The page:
The extract has been linked to a wide range of possible therapeutic properties including healing wounds and treating conditions such as high cholesterol, atherosclerosis, macular degeneration, poor circulation, nerve damage, as well as preventing cancer.
University of Adelaide research has shown for the first time that grape seed can aid the effectiveness of chemotherapy in killing colon cancer cells as well as reducing the chemotherapy's side effects.
Published in the prestigious journal PLOS ONE, the researchers say that combining grape seed extracts with chemotherapy has potential as a new approach for bowel cancer treatment to both reduce intestinal damage commonly caused by cancer chemotherapy and to enhance its effect.
Lead author Dr Amy Cheah says there is a growing body of evidence about the antioxidant health benefits of grape seed tannins or polyphenols as anti-inflammatory agents and, more recently, for their anti-cancer properties.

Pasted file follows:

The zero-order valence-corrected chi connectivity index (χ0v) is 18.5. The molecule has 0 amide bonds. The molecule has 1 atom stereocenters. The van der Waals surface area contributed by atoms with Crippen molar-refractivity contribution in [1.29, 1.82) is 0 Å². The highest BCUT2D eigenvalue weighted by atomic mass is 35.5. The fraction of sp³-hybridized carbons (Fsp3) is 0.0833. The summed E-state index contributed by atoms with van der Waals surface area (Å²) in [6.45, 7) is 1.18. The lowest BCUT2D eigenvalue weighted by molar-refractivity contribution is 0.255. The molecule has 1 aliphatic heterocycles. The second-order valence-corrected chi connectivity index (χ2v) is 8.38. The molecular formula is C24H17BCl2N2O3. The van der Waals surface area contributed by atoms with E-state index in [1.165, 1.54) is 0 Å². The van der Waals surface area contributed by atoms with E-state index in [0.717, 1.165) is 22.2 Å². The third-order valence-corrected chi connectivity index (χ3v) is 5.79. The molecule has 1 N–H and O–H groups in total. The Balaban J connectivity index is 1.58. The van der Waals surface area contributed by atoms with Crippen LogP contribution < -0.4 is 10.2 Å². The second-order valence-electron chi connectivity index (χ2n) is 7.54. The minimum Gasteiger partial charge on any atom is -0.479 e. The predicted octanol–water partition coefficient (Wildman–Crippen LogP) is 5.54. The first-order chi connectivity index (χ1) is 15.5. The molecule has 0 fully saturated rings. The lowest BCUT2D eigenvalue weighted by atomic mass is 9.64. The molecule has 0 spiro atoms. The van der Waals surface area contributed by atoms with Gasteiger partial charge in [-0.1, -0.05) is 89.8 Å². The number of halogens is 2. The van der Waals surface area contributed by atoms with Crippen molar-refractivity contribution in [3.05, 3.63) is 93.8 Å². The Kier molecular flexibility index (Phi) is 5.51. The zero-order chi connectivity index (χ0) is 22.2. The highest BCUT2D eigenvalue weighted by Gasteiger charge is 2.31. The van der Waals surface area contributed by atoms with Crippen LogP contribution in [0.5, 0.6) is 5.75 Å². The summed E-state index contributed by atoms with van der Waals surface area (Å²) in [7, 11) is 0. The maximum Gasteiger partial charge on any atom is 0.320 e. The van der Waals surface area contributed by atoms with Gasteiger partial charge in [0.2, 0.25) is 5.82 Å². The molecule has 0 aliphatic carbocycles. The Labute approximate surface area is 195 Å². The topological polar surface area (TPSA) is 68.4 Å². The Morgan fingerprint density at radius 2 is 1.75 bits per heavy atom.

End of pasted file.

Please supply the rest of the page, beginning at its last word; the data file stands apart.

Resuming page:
“This is the first study showing that grape seed can enhance the potency of one of the major chemotherapy drugs in its action against colon cancer cells,” says Dr Cheah, researcher in the School of Agriculture, Food and Wine.
“Our research also showed that in …
Many people are interested in grape seed extract because it contains antioxidants. These are substances that studies suggest protect cells from damage and may help prevent many diseases. However, researchers still don’t know the full risks and benefits of using antioxidant supplements.
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